Pitting fans against critics and movie execs creates an environment in which a silly idea like Marvel paying off the media to trash Warner Bros. can take flight. It also encourages some fans to verbally abuse anyone with a negative opinion of the movie or any of Warner Bros.’s DC movies.

Just prior to the release of last October’s Joker, fans sent misogynistic tweets and emails — some that vaguely warned of theater shootings — to critics who saw the movie and gave it a poor review. This behavior continues and, in some ways, is entrenched in modern fandom culture, particularly among fans of DC superhero movies, which have suffered poor reviews over the years.

“To put it bluntly, although they’re not quite as abusive and bloodthirsty as Gamergate, their campaign has led to a tremendous amount of online bullying of critics, executives, and average schmoes who don’t agree with them,” Vulture’s Abraham Riesman wrote in May about what the release of the Snyder Cut will mean to this sect of fans.

Now that the Snyder Cut will be released on HBO Max next year, there’s also a question of what happens after fans — especially the particularly toxic ones — get what they want. They could very well see the release of a Snyder Cut as something they earned by acting and lashing out, as though Warner Bros. is caving in to their demands or rewarding their bad behavior. And it’s hard to believe that’s the best course of action.

The Snyder Cut of Justice League will reportedly cost as much as $30 million to finish

It’s currently unclear how complete the Snyder Cut is — right now or at all.

During the production of Justice League, Snyder was the creative lead for Warner Bros.’s DC superhero movie franchise. But Snyder left his Justice League project to deal with the death of his daughter just before the film began reshoots. (There are reports that dispute this, however, and claim that Snyder was fired much earlier.) Avengers director Joss Whedon was then called in to handle the movie’s long reshoot process.

Knowing this, how do you then separate Snyder’s work from the final version of the movie, the cut that came to theaters?

In terms of general storyline, it’s hard to believe that there would be much deviation from what we got in Justice League in the Snyder Cut: An evil force is going to take over the world and Earth’s only chance is in the hands of superhumans — Superman, Wonder Woman, Batman, Cyborg, and The Flash — joining forces.

The movie’s style, though, is where one would expect to see the biggest changes.

Based on his past work, like 2016’s Batman v. Superman: Dawn of Justice and 2013’s Man of Steel, and his filmography at large, Snyder’s version of Justice League is assumed to be a grittier and darker film than the one that came to theaters — especially when you compare it to Whedon’s lighter and more glib sense of humor.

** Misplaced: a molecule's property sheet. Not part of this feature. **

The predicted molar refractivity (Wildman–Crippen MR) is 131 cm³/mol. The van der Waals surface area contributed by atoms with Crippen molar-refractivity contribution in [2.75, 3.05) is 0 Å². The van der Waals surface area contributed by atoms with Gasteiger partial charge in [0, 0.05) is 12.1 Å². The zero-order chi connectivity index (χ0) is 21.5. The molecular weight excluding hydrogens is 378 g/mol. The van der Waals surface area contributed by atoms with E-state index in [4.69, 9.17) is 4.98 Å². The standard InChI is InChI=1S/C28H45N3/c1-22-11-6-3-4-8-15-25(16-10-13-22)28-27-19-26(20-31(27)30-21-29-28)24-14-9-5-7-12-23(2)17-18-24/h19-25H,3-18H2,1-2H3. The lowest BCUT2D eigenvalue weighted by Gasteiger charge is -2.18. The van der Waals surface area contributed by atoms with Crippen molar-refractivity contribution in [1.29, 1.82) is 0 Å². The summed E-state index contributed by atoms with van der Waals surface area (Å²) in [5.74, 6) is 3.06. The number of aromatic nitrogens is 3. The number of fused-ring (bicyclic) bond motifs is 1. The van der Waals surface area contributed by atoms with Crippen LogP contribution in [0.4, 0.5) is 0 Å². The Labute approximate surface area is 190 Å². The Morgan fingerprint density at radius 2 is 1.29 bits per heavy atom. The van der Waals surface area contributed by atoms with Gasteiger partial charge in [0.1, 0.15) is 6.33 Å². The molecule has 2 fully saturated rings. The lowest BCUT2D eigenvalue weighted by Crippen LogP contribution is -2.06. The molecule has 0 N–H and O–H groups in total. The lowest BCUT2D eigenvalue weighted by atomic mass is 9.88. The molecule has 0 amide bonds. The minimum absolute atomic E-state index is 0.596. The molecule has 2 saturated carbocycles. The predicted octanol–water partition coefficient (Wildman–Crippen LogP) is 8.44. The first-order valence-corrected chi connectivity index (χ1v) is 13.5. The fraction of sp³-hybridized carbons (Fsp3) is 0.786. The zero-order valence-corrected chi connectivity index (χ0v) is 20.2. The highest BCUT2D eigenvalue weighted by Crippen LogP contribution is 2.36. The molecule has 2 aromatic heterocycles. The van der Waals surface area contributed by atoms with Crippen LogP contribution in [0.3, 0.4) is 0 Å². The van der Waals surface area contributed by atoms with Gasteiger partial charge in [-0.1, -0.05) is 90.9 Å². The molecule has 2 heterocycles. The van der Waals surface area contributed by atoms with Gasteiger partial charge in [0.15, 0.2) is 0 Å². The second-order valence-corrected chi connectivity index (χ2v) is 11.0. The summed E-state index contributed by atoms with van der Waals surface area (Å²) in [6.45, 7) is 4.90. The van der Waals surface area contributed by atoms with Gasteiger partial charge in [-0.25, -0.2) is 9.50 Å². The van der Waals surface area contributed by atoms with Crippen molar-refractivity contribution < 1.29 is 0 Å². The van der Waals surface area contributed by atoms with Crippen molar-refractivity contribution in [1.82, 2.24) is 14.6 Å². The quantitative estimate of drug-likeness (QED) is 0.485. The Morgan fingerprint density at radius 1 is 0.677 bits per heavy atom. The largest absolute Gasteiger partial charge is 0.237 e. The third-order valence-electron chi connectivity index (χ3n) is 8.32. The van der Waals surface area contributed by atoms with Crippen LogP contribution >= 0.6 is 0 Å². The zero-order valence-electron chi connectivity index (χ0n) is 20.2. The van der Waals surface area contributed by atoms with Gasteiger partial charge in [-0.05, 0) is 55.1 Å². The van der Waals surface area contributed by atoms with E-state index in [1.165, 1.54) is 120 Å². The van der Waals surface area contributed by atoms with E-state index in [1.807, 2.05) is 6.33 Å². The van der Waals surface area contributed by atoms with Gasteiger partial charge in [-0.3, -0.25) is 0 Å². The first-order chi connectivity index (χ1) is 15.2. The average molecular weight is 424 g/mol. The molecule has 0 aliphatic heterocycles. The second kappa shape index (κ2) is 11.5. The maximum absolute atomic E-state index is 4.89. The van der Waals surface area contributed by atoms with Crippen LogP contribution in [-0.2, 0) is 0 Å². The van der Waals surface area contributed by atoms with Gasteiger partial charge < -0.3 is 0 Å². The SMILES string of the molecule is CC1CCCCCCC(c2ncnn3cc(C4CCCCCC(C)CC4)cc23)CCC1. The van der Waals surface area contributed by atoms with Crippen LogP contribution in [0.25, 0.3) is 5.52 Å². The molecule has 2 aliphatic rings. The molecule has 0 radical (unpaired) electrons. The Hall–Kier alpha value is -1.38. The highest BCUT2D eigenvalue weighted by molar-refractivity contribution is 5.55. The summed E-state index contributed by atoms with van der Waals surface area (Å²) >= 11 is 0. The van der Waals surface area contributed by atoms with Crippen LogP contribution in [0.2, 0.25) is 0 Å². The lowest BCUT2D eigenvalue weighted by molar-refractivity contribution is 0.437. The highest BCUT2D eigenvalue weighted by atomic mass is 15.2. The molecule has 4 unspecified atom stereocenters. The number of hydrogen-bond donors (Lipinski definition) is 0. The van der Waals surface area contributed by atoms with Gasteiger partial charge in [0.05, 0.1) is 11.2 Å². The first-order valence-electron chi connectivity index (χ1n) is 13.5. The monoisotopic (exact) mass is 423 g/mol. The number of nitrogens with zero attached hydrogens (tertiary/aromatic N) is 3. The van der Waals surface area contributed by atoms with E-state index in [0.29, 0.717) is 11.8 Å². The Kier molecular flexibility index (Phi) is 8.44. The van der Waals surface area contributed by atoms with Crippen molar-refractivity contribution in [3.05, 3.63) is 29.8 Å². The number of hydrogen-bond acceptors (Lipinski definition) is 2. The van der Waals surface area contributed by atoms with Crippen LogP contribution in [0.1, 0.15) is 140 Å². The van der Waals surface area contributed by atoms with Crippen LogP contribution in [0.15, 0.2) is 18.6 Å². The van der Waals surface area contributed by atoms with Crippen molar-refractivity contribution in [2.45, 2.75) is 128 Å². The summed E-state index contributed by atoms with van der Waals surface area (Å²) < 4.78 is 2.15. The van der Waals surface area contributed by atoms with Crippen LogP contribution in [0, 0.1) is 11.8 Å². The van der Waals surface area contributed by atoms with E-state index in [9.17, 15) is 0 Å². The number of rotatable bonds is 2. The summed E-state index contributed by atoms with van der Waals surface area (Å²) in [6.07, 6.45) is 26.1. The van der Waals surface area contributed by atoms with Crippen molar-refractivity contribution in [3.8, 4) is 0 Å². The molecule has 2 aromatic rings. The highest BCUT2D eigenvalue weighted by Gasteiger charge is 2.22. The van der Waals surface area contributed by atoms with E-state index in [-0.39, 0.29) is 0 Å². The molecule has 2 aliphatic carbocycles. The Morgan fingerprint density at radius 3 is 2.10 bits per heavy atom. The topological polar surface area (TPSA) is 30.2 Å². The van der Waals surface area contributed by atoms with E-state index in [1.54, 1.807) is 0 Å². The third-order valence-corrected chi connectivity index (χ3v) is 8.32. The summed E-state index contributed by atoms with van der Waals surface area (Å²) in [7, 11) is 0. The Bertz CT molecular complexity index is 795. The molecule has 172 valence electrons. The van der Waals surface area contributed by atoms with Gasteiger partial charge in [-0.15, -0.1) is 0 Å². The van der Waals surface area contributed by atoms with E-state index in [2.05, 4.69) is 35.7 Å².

So perhaps in the Snyder Cut, we lose the moment of Jason Momoa’s Aquaman accidentally sitting on Wonder Woman’s lasso and being compelled to tell the truth about how beautiful she is and how they’re all going to die:

But trying to deduce which scenes were Whedon’s work and which were Snyder’s is a futile exercise. What we do know about the Snyder Cut, specifically, is scant. We know that executives at Warner Bros. are ready to spend $20-$30 million on the project, according to Warner Media Chairman Bob Greenblatt in an interview with Recode’s Peter Kafka; and we know that the cut Snyder envisions is around four hours in length, according to the Hollywood Reporter’s sources.

“It will be an entirely new thing, and, especially talking to those who have seen the released movie, a new experience apart from that movie,” Snyder told THR, explaining that he never saw the final version that made it to theaters. “You [people who saw Justice League] probably saw one-fourth of what I did.”

Whatever this entirely new movie is, it’s still in the building phase. THR reports that Snyder is in the midst of assembling his original post-production crew to mix sound, add visual effects, finish the existing visual effects, and re-edit the movie. Actors might be brought in to record additional dialogue as well.

The other big thing to keep in mind is that Warner Bros.’s DC universe has largely moved beyond Justice League. Wonder Woman 1984 is, pandemic willing, scheduled to be released in theaters this summer. Sequels for Aquaman, including a spinoff, and Shazam! have already been confirmed. While the Snyder Cut will get hype and fanfare, it will exist in its own bubble. The movie’s story, no matter how different or new, likely won’t have an impact on the other DC superhero movies — but the story of its creation certainly has and will continue to do so.